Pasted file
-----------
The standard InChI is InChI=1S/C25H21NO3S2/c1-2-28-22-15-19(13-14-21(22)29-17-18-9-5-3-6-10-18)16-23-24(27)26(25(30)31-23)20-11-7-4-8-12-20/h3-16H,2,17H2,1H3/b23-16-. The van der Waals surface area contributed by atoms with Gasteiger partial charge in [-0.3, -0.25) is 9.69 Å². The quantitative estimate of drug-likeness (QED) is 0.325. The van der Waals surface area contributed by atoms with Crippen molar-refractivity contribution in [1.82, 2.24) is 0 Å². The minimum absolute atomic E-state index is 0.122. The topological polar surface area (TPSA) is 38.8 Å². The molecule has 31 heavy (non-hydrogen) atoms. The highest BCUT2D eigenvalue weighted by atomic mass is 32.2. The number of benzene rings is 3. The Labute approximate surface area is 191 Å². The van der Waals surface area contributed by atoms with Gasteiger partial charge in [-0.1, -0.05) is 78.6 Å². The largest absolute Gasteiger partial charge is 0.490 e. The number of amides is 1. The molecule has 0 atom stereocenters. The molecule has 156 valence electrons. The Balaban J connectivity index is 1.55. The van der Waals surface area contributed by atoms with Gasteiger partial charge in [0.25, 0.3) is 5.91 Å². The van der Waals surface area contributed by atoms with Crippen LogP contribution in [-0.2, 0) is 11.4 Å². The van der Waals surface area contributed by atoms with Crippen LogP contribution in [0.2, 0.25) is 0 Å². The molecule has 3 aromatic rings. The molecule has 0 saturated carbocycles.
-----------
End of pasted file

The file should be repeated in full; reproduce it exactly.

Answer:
The standard InChI is InChI=1S/C25H21NO3S2/c1-2-28-22-15-19(13-14-21(22)29-17-18-9-5-3-6-10-18)16-23-24(27)26(25(30)31-23)20-11-7-4-8-12-20/h3-16H,2,17H2,1H3/b23-16-. The van der Waals surface area contributed by atoms with Gasteiger partial charge in [-0.3, -0.25) is 9.69 Å². The quantitative estimate of drug-likeness (QED) is 0.325. The van der Waals surface area contributed by atoms with Crippen molar-refractivity contribution in [1.82, 2.24) is 0 Å². The minimum absolute atomic E-state index is 0.122. The topological polar surface area (TPSA) is 38.8 Å². The molecule has 31 heavy (non-hydrogen) atoms. The highest BCUT2D eigenvalue weighted by atomic mass is 32.2. The number of benzene rings is 3. The Labute approximate surface area is 191 Å². The van der Waals surface area contributed by atoms with Gasteiger partial charge in [-0.1, -0.05) is 78.6 Å². The largest absolute Gasteiger partial charge is 0.490 e. The number of amides is 1. The molecule has 0 atom stereocenters. The molecule has 156 valence electrons. The Balaban J connectivity index is 1.55. The van der Waals surface area contributed by atoms with Gasteiger partial charge in [0.25, 0.3) is 5.91 Å². The van der Waals surface area contributed by atoms with Crippen LogP contribution in [-0.2, 0) is 11.4 Å². The van der Waals surface area contributed by atoms with Crippen LogP contribution in [0.2, 0.25) is 0 Å². The molecule has 3 aromatic rings. The molecule has 0 saturated carbocycles.